Páginas

Wednesday, February 5, 2014

Animation for the Marista Group.


This was a test animation I made for the Marista Group while I worked for them. It was supposed to be used at their planetarium at PUCPR university.

Unfortunately I never got the chance to show anyone there besides my work colleagues.

Sunday, July 14, 2013

Furniture animation from The Architecture Academy - Blender Guru

Andrew Price from Blender Guru just made a really nice animation of some of the furniture models I showed on my previous post.



Rob Garlington was the other artist that worked with me on the creation of this model pack. Some of the furniture are his and many (or all) of the trees on the pack. Some of them can be seen on his website.

Friday, July 12, 2013

Models made for The Architecture Academy - Blender Guru

Last year Andrew Price from Blender Guru, hired me to make some models for The Architecture Academy that just opened up this week.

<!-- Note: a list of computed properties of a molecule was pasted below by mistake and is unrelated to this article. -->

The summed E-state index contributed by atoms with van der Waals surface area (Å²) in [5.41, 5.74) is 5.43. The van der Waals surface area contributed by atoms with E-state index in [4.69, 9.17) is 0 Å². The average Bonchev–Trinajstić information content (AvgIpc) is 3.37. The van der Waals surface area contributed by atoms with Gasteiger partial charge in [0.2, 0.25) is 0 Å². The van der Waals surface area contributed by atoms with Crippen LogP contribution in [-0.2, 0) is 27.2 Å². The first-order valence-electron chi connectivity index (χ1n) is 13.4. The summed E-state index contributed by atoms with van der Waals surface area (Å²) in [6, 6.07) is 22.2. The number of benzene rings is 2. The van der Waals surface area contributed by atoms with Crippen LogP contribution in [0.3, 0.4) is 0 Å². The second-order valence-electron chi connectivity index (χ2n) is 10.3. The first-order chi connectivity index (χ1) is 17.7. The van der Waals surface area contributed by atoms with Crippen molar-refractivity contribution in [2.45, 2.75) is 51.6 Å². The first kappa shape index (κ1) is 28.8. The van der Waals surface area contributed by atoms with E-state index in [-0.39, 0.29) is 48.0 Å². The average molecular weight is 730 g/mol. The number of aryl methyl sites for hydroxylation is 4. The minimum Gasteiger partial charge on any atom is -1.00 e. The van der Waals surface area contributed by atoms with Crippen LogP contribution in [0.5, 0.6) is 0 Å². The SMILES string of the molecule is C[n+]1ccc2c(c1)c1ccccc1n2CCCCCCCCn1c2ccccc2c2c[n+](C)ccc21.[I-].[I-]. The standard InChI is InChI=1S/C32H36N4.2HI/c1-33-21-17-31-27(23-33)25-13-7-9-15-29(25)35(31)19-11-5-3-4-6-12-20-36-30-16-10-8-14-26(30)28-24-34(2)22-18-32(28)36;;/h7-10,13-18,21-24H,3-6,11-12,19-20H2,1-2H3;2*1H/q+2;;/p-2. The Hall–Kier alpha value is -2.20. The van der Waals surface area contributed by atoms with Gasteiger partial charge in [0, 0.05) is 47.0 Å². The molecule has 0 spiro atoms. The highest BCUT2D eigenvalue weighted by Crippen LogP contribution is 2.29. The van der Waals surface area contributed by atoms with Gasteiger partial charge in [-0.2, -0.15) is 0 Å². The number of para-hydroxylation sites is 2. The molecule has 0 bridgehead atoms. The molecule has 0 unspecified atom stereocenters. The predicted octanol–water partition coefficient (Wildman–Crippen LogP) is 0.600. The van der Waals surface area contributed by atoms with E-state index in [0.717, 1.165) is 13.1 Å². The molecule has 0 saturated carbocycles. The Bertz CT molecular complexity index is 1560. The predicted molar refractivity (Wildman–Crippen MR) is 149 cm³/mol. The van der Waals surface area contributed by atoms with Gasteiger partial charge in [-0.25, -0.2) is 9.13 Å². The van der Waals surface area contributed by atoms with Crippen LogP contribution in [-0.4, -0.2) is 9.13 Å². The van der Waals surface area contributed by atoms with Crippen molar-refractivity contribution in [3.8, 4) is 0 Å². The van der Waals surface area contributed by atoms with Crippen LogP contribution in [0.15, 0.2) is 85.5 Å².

The Architecture Academy is an online training portal packed with training videos, models and texture banks, ebooks and a forum ran by Andrew and is all related to the creation of architectural imaging.  Topics such as modeling, texturing, interior and exterior design principles, scene and cameras setup, artificial and natural lighting and setups for Blender's Cycles rendering engine will be covered.

Below are some of the models I did for this workshop and that the attendees will be able to download and use.

All of the models were done entirely in Blender and the textures were painted in Blender and Gimp. They are both open source software and really capable of doing a professional job.